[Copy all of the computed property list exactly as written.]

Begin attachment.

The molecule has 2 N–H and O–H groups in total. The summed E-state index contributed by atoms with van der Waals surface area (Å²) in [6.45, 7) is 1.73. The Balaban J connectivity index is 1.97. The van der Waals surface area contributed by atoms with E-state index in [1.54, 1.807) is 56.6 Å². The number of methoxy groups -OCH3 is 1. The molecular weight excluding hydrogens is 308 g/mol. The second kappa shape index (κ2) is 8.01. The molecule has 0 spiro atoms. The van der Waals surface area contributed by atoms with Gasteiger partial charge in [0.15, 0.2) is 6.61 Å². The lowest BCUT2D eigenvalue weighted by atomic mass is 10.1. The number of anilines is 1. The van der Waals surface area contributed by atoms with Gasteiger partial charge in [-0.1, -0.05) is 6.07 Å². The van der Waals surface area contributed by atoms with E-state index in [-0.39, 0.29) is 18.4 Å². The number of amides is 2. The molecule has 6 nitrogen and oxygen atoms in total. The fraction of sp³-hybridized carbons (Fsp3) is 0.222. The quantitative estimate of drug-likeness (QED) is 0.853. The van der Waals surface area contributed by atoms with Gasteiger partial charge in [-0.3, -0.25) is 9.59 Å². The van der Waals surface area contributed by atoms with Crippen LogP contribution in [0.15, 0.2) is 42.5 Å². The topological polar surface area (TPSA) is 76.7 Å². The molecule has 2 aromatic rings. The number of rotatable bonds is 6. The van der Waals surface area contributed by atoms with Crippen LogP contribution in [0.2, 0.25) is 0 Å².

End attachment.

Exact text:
The molecule has 2 N–H and O–H groups in total. The summed E-state index contributed by atoms with van der Waals surface area (Å²) in [6.45, 7) is 1.73. The Balaban J connectivity index is 1.97. The van der Waals surface area contributed by atoms with E-state index in [1.54, 1.807) is 56.6 Å². The number of methoxy groups -OCH3 is 1. The molecular weight excluding hydrogens is 308 g/mol. The second kappa shape index (κ2) is 8.01. The molecule has 0 spiro atoms. The van der Waals surface area contributed by atoms with Gasteiger partial charge in [0.15, 0.2) is 6.61 Å². The lowest BCUT2D eigenvalue weighted by atomic mass is 10.1. The number of anilines is 1. The van der Waals surface area contributed by atoms with Gasteiger partial charge in [-0.1, -0.05) is 6.07 Å². The van der Waals surface area contributed by atoms with E-state index in [-0.39, 0.29) is 18.4 Å². The number of amides is 2. The molecule has 6 nitrogen and oxygen atoms in total. The fraction of sp³-hybridized carbons (Fsp3) is 0.222. The quantitative estimate of drug-likeness (QED) is 0.853. The van der Waals surface area contributed by atoms with Gasteiger partial charge in [-0.3, -0.25) is 9.59 Å². The van der Waals surface area contributed by atoms with Crippen LogP contribution in [0.15, 0.2) is 42.5 Å². The topological polar surface area (TPSA) is 76.7 Å². The molecule has 2 aromatic rings. The number of rotatable bonds is 6. The van der Waals surface area contributed by atoms with Crippen LogP contribution in [0.2, 0.25) is 0 Å².